Well, I’ve been lurking around in these forums for a while, now - I’ve asked questions, pestered people, posted smart-assed remarks, even answered a couple of questions when I thought I had a useful answer, LOL! I guess now it’s time for me to quit being such a chicken sh?t, put my money where my mouth is and post a couple of renders…
Though I’ve been using Bryce for a long time, I still consider myself a rank amateur, as my time spent with Bryce has always been sporatic, depending on my work and home situations. My first brush with CG was looking over a friend’s shoulder while he used POV-Ray (an early modelling/rendering software). I was coding a lot in C++ at the time, and decided to write a program like POV-Ray - I used to really like “re-inventing the wheel” for some reason. I got to the point where I was able to define a reflective sphere in a “corner” consisting of three planes joined together (a “floor”, and 2 “walls”). Of course, no user interface, the objects and textures were hard-coded - No Anti-Aliasing or “premium” render options, but it rendered pretty well, considering. Then I discovered Bryce (ver. 2), and said “screw this stuff, I’m gonna go have fun!”. I’ve been a devout Brycer ever since.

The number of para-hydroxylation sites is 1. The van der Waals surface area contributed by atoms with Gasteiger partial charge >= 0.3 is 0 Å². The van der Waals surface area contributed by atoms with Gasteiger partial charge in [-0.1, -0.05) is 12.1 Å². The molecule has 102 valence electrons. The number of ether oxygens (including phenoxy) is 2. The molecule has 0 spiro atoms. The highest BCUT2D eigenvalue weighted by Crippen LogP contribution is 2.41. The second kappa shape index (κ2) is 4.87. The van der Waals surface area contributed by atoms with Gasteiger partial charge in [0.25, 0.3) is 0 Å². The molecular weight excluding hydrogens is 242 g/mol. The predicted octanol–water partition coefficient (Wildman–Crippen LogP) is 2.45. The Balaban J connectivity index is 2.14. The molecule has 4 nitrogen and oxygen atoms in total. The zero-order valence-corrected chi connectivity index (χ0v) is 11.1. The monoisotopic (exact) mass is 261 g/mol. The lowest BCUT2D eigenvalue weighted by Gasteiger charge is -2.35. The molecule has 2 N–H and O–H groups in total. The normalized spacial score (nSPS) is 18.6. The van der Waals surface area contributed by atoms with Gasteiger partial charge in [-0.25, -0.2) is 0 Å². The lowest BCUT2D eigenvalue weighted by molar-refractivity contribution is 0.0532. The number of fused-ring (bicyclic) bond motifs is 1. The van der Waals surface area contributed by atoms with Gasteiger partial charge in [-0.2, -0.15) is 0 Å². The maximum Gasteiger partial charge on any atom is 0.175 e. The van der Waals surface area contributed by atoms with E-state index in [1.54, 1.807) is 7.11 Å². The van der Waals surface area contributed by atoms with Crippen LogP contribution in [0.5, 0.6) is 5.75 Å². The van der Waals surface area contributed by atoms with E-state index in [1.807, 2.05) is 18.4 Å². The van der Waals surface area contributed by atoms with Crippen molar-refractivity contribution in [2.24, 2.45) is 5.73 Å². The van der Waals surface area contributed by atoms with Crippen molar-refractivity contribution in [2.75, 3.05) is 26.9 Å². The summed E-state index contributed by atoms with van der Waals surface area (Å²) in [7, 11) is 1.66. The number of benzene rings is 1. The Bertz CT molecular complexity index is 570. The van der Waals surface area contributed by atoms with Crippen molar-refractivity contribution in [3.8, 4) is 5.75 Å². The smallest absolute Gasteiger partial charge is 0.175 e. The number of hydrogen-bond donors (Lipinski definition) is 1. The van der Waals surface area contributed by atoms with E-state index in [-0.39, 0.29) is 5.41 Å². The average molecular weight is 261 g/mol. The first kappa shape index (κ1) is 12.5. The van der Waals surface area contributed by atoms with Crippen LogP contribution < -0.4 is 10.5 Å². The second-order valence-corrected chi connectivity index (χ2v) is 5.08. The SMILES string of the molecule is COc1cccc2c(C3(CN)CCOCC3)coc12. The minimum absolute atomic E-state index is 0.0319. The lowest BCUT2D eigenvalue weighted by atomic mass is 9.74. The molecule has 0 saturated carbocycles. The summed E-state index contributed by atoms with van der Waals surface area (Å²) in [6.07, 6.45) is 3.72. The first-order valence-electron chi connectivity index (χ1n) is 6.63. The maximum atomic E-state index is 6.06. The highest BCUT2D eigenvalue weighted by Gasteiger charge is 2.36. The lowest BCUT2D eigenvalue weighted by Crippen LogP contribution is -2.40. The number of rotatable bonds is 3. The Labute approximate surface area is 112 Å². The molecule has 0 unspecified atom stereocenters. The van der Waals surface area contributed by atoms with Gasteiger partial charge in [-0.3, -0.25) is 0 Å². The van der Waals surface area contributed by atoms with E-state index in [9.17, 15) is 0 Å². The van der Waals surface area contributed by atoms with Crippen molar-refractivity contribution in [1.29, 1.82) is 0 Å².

I’m a little embarrassed to post my work here after seeing some of the fine renders in this and the other two threads. This is one I did after about two weeks messing around - I was reading “Real-World Bryce 2” by Susan Kitchens (it became my bible when learning Bryce), and she described a technique for making “slanted” terrains by rotating a terrain, stretching it in World space, and then un-rotating it. It’s a poor render, but I always considered it a testament not to my CG abilities, I had none at the time, but to the power of Bryce, when a person with less than 10 hours of experience can do something like this in less than 30 minutes!
Anyway, feel free to laugh, I can’t hear you from here
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